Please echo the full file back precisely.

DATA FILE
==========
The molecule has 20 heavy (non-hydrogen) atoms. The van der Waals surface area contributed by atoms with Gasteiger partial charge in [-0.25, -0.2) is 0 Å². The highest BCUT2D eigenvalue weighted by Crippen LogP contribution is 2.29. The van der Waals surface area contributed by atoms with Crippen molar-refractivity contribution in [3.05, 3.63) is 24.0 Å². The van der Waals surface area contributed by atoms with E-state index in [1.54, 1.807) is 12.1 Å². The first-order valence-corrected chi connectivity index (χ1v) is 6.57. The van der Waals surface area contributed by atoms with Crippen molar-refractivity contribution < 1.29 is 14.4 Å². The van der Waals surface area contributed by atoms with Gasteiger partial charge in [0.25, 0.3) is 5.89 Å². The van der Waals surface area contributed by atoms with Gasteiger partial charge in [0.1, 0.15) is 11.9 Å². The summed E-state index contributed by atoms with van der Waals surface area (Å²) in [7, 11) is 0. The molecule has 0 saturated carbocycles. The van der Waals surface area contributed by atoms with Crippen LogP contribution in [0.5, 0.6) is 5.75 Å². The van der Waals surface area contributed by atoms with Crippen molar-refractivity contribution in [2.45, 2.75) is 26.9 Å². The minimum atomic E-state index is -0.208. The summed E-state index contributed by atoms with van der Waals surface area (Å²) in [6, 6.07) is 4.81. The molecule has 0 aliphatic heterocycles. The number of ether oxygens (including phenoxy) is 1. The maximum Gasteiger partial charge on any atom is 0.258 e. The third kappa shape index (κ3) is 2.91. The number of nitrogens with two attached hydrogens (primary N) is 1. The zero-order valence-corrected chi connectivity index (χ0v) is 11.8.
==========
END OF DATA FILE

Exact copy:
The molecule has 20 heavy (non-hydrogen) atoms. The van der Waals surface area contributed by atoms with Gasteiger partial charge in [-0.25, -0.2) is 0 Å². The highest BCUT2D eigenvalue weighted by Crippen LogP contribution is 2.29. The van der Waals surface area contributed by atoms with Crippen molar-refractivity contribution in [3.05, 3.63) is 24.0 Å². The van der Waals surface area contributed by atoms with E-state index in [1.54, 1.807) is 12.1 Å². The first-order valence-corrected chi connectivity index (χ1v) is 6.57. The van der Waals surface area contributed by atoms with Crippen molar-refractivity contribution < 1.29 is 14.4 Å². The van der Waals surface area contributed by atoms with Gasteiger partial charge in [0.25, 0.3) is 5.89 Å². The van der Waals surface area contributed by atoms with Gasteiger partial charge in [0.1, 0.15) is 11.9 Å². The summed E-state index contributed by atoms with van der Waals surface area (Å²) in [7, 11) is 0. The molecule has 0 saturated carbocycles. The van der Waals surface area contributed by atoms with Crippen LogP contribution in [0.5, 0.6) is 5.75 Å². The van der Waals surface area contributed by atoms with Crippen molar-refractivity contribution in [2.45, 2.75) is 26.9 Å². The minimum atomic E-state index is -0.208. The summed E-state index contributed by atoms with van der Waals surface area (Å²) in [6, 6.07) is 4.81. The molecule has 0 aliphatic heterocycles. The number of ether oxygens (including phenoxy) is 1. The maximum Gasteiger partial charge on any atom is 0.258 e. The third kappa shape index (κ3) is 2.91. The number of nitrogens with two attached hydrogens (primary N) is 1. The zero-order valence-corrected chi connectivity index (χ0v) is 11.8.